The question I hear most often when talking about SML, is how it relates to CIM. The easy part of the answer is to explain that SML is a metamodel, like MOF, not a set of model elements/classes like CIM. SML per se doesn’t define what a blade server or a three tier application looks like. So the question usually gets refined to comparing SML to MOF, or comparing an SML-based model to the CIM model. Is it a replacement, people want to know.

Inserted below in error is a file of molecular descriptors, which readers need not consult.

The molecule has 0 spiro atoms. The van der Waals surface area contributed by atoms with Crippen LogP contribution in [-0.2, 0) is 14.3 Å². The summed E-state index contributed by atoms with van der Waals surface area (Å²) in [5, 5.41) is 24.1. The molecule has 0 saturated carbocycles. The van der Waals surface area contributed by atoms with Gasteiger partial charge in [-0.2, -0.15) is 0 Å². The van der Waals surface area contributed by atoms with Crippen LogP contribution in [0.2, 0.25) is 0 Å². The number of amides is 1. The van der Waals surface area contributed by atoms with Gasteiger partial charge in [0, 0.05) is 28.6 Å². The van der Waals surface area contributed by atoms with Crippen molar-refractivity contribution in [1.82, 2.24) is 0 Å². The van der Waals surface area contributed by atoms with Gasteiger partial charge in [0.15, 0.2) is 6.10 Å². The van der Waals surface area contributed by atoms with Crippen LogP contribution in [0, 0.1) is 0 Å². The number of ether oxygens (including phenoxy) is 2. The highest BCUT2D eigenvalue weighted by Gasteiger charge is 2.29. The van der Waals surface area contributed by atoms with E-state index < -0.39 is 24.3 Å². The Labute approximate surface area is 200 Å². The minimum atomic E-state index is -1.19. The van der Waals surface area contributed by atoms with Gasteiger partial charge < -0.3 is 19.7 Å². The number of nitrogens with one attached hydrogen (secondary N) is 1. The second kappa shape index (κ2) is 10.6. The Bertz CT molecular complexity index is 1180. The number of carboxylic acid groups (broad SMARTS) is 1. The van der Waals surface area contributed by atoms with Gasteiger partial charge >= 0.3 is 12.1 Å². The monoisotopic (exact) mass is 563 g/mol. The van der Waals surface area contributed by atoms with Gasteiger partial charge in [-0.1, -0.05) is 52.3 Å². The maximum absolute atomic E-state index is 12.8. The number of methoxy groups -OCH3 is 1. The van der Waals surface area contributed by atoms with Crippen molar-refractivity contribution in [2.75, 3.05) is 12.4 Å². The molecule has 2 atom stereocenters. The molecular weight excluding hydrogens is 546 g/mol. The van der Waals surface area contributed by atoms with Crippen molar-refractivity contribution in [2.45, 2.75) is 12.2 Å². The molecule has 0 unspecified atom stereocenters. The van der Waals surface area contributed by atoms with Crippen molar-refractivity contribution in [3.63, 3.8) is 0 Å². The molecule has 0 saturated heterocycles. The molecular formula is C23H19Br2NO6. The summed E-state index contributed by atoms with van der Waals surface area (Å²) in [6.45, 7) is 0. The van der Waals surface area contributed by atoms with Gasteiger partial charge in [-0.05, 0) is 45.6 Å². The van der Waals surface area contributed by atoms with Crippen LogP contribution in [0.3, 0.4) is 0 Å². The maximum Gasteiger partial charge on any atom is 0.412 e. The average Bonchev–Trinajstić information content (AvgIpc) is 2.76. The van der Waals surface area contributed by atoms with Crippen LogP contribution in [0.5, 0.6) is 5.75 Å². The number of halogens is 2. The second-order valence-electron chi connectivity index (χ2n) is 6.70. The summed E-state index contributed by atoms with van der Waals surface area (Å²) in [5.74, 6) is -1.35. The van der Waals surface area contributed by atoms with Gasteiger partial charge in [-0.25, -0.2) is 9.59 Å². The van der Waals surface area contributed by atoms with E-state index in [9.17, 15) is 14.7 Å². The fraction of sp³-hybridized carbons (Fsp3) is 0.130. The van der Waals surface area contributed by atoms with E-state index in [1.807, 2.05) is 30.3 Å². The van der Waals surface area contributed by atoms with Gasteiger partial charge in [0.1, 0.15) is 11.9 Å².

Well, you can look at it this way, but whether this is useful depends on your usage model. Does your usage model include a distinction between observed state and desired state? You can use SML to model the laptop in front of you, but if all you’re doing is reading/writing properties of the laptop directly you don’t get much out of using SML rather than CIM, definitely not enough to justify modifying an existing (and tested) manageability infrastructure. But if you change your interaction model towards one where there is more automation and intermediation between you and the resource (at the very least by validating the requested changes before effectuating them), then SML starts to provide additional value. The question is therefore more whether you would benefit from the extra expressiveness of constraints (through schematron) and the extra transformability/validation/extensibility (through the use of XML) that SML buys you. If you’re just going to assign specific values to specific properties then CIM is just as good. And of course keep in mind that a lot of work has already gone into defining the domain-specific semantics of many properties in CIM and that work should, to the extent possible, be leveraged. Either directly by using CIM where SML doesn’t provide additional value, or indirectly by carefully surfacing CIM-defined elements inside an SML model. Finally, CIM defines operations while SML doesn’t have such a concept. The most natural way to do a “start” using SML is not to invoke a “start” operation as it is in CIM, it is to request the configuration to be changed to a state in which the resource is started. In conclusion, there is a lot more to the “CIM versus SML” question than a direct replacement. Those who just look at ways to do syntactical translation between the two approaches will repeat the same errors that created (and still create) so many problems for those who saw Web services as just another way to do object to object RPC. The usage model (some would say the architecture) is what matters, not the syntax.
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